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Very clever. The book is disjointed, intentionally so, not being chronological or broken down by source language, yet is entertaining.
8 of 8 people found this review helpful
... when everyone knows it takes ten yards to make a first down?
Did you know the word oxymoron is itself an oxymoron? That turkeys are indeed named after the country Turkey (because they were mistaken for Guinea fowl, who do not actually come from Guinea)? That a rolling stone is really a gardening tool that must be kept free of moss (something Bob Dylan and Mick Jagger must no have known)? That feisty came to mean combative because old ladies blamed their flatulence on their lapdogs? That the fierce battlefield tank was so named by Winston Churchill because its original name was too close to a toilet?
Well, if you love words, if you love the English language in all of its robust idiosyncratic glory, if you love to have fun with language, if you want to impress your next cocktail party, win at Trivial Pursuit, or get some extra points when you go on Jeopardy, you'll love Mark Forsyth's answers to these and many other etymological curiosities.
Just to be clear, this Etymologicon is not interested in classroom word roots, nothing as mundane as basic Latin or Greek sources of common words. No, this is how some unusual words or phrases came into being, how some common words evolved from strange roots, and how so many of them are remarkably and improbably interconnected.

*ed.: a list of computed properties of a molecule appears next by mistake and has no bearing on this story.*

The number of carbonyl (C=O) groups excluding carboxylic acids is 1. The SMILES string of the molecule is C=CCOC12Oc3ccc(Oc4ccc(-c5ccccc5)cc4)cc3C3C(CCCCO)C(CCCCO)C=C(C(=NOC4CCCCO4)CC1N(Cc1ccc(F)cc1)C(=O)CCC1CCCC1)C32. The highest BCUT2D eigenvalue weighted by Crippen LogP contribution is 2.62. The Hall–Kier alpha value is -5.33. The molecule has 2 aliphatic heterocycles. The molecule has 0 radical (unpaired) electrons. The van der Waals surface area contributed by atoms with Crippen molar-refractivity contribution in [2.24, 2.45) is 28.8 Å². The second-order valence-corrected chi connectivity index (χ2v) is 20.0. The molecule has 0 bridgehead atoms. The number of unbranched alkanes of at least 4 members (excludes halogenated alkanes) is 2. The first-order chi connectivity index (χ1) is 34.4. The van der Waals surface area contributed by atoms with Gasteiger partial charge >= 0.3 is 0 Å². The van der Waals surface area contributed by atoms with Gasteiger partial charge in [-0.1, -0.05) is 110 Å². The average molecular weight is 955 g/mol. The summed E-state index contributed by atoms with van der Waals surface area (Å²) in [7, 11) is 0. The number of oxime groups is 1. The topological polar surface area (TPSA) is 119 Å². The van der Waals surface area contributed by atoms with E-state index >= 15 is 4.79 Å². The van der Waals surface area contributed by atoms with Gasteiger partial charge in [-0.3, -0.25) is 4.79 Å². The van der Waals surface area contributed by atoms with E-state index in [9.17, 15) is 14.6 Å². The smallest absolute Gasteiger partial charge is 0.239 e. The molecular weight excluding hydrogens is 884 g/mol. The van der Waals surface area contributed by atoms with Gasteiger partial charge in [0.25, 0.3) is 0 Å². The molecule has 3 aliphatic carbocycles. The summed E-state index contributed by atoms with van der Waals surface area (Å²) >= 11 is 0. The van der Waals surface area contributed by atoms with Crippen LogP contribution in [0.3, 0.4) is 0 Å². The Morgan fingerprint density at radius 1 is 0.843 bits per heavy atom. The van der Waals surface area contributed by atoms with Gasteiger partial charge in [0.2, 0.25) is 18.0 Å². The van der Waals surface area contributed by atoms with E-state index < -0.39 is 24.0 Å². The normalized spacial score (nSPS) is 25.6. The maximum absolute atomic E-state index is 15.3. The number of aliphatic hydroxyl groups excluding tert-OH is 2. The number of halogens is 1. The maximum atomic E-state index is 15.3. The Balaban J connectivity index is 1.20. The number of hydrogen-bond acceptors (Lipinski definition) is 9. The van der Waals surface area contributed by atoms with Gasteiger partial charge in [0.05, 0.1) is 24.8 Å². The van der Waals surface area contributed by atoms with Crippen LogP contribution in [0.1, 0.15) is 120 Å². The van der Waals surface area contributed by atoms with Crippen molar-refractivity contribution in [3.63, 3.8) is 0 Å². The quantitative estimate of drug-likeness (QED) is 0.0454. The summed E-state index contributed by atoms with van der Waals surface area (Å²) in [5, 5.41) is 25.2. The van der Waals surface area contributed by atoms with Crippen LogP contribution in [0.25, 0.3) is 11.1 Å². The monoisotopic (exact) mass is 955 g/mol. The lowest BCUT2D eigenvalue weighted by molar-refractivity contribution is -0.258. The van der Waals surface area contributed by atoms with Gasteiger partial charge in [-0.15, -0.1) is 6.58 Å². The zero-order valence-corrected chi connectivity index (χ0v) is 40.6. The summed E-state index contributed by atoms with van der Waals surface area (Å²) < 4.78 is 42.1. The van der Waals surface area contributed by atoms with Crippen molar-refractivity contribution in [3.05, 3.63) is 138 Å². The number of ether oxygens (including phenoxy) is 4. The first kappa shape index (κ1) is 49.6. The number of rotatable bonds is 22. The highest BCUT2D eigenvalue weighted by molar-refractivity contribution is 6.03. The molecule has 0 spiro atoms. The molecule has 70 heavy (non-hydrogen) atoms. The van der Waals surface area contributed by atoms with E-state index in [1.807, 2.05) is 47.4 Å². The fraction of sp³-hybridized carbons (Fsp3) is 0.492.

Among my favorites in the latter category are contemporary technologies or brand names emerging from unlikely sources -- how one 11th century Danish queen and her consort gave us the word gun and the brand name Bluetooth, how an anonymous Viking in olde England led to the brand name Starbucks, how bugs came to be in computer software (not to mention beds), how Henry the VIII's oversize codpiece still resides on every computer keyboard not once but twice.
What makes it work is the humorous delivery. Some reviewers found the humor not to their liking. I found it an appropriate vehicle for making this book more lively than the kind of dry scholarly material you might expect. The author is no Monty Python (whom he references), some of his punch lines are groaners, but most of his stories are absolutely fascinating.
But sadly, he has no explanation for the whole nine yards (he does not even attempt one), as it remains one of the mysteries of the American idiom, a term for which there is no known etymology.
16 of 17 people found this review helpful